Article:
- Courtesy Photo
- A still from Parasite
It's time again for the Vermont International Film Festival, which kicks off on October 16, to bring an exciting slice of international cinema to Burlington. But Chittenden County isn't the only place to catch cool screenings this month, thanks to the ongoing programming of the Middlebury New Filmmakers Festival on the one hand, and a new partnership between VTIFF, Vermont PBS and White River Indie Films on the other. We've picked out five films not to miss; for many more options, check out the fest and series programs.
If you ate up Snowpiercer on Netflix, you'll want to catch the latest from South Korean director Bong Joon-ho, screening on October 19 at VTIFF. This time the director's setting isn't futuristic, but his class-conscious satire is even more wicked, according to advance reviews of this winner of the Palme d'Or at the Cannes Film Festival. The plot concerns a family of down-on-their-luck con artists who attach themselves to a wealthy household and proceed to squeeze the 1 percent for all it's worth. The A.V. Club called the result a "genre-bending gut-punch."
And VTIFF has plenty more narrative films that grapple with meaty subjects, such as Clemency, in which Alfre Woodard gives an acclaimed performance as a prison warden tasked with carrying out the death penalty.
Miles Davis: The Birth of the Cool
The Middlebury New Filmmakers Festival proper takes place in August, but programming continues year-round with a monthly screening series now called MNFF Selects. This year's focus is biography, or "Fabulous Films About Fascinating People," starting on October 17 with Stanley Nelson's documentary portrait of the jazz icon. In Variety, Owen Gleiberman calls The Birth of the Cool "a tantalizing portrait: rich, probing, mournful, romantic, triumphant, tragic, exhilarating, and blisteringly honest."
MNFF Selects will continue through May 2020 and include both docs and narratives, such as the highly anticipated Kasi Lemmons Harriet Tubman biopic, Harriet. The "fascinating people" under the microscope range from David Crosby to Aretha Franklin to the late muckraking journalist Molly Ivins.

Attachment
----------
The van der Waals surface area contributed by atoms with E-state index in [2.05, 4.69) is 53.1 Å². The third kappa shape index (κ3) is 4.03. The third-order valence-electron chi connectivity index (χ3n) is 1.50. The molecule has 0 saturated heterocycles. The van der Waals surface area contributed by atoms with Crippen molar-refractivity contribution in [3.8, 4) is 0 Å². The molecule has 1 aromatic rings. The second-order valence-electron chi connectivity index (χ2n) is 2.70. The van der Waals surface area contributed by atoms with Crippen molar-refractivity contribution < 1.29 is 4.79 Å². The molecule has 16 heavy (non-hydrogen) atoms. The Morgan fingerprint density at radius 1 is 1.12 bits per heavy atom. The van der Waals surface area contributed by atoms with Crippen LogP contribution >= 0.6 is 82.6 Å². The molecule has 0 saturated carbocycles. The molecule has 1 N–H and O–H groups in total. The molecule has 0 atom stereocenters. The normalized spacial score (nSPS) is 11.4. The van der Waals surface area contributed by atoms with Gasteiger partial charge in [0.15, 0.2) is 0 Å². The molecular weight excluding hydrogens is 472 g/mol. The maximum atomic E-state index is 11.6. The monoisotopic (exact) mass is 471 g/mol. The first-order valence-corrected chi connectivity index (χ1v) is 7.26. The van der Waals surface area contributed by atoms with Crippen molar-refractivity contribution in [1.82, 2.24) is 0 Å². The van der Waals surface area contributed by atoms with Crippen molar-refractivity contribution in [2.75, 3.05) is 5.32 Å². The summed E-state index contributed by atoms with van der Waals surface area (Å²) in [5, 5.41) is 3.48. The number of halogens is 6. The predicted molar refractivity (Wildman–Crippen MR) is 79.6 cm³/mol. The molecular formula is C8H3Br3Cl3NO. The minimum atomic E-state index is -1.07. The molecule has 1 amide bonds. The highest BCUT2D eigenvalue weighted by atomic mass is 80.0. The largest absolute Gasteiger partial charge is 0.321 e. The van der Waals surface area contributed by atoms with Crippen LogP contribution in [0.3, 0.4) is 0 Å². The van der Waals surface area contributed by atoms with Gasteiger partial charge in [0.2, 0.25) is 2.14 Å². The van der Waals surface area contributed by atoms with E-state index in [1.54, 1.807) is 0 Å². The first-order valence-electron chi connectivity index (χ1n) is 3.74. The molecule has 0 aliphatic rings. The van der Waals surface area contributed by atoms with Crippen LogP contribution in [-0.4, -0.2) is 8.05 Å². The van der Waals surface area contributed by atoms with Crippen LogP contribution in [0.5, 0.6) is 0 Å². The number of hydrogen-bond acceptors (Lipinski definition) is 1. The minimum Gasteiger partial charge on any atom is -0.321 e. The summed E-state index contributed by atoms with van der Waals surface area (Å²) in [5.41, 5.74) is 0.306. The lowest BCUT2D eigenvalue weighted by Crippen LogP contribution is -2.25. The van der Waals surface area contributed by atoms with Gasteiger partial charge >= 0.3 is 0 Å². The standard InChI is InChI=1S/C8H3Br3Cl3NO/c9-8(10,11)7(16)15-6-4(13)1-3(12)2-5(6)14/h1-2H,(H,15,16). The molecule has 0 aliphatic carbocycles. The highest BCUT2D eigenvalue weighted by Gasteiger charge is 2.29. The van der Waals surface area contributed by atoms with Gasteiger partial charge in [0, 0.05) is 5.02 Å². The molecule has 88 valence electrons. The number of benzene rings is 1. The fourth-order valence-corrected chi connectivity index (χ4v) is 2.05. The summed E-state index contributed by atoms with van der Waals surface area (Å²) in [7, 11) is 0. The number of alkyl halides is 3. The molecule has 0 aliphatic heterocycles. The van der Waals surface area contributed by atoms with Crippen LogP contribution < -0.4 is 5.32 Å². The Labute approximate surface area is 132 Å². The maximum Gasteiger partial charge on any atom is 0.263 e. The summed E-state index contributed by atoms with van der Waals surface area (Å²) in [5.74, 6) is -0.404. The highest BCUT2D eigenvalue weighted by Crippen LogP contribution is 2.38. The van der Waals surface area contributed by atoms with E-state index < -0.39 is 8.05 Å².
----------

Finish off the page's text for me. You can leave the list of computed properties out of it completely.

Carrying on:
Mr. Toilet: The World's #2 Man
Sure, you're giggling. But the lack of sanitation facilities is a very real global problem, and Jack Sim, Singapore-born founder of the World Toilet Association, is out to solve it. Lily Zepeda's documentary, screening October 22 and 24 at VTIFF, explores what happens when the passionate poop-disposal advocate takes on the challenge of bringing six million new toilets to India.
Not all the docs at VTIFF are as, um, crap-focused, but several broach uncomfortable subjects. When Lambs Become Lions, for instance, examines the conflict between conservationists and poor Kenyans fighting to maintain their livelihood — the ivory trade. In the doc/fiction hybrid The Infiltrators, two undocumented immigrants expose the inner workings of a detention center.
Noyana: Singing at the End of Life
Champlain College prof Keith Oppenheim made this 28-minute doc about the Noyana Singers, a Burlington chorus that sings to patients in hospice care. According to one interviewee, noyana is a South African word that means "we're going there." The film's life-affirming message? "We all are on that journey."
Noyana is one of 27 regionally made films in this year's Made Here Showcase, the aforementioned partnership of VTIFF, WRIF and Vermont PBS. (It's the evolution of last year's NEQ Regional Film Showcase.) A six-person jury chose the program from 61 submissions by filmmakers from northern New England and Québec, some of whom will receive cash awards in various categories on October 18.
The selection is as varied as the region, with narratives such as internationally award-winning Major Arcana and the deliciously eccentric "Little Beery's March" mixing with documentaries on subjects such as the opioid epidemic, a Buddhist master and the phenomenon of Canadian "snowbirds." Made Here will screen at VTIFF over three days, October 16 to 18, then travel to the Upper Valley for November 1 to 3 screenings in White River Junction, courtesy of WRIF.
"An inspired blast of lunacy, with giant puppies." That's the headline the Los Angeles Times gave to its review of this unclassifiable film from Portugal, screening October 21 and 23 at VTIFF. Diamantino (Carloto Cotta) is a none-too-bright beefcake soccer star with a good heart. After his compassion for refugees leads to the loss of the World Cup, he becomes the target of a right-wing conspiracy involving cross-dressing, mad scientists and more. Critic Justin Chang calls Diamantino "the funniest gender-bending, human-cloning refugee-crisis soccer comedy I've ever seen, and also the most thoughtful." In short, exactly the kind of inspired oddity that film festivals were put on Earth to offer us.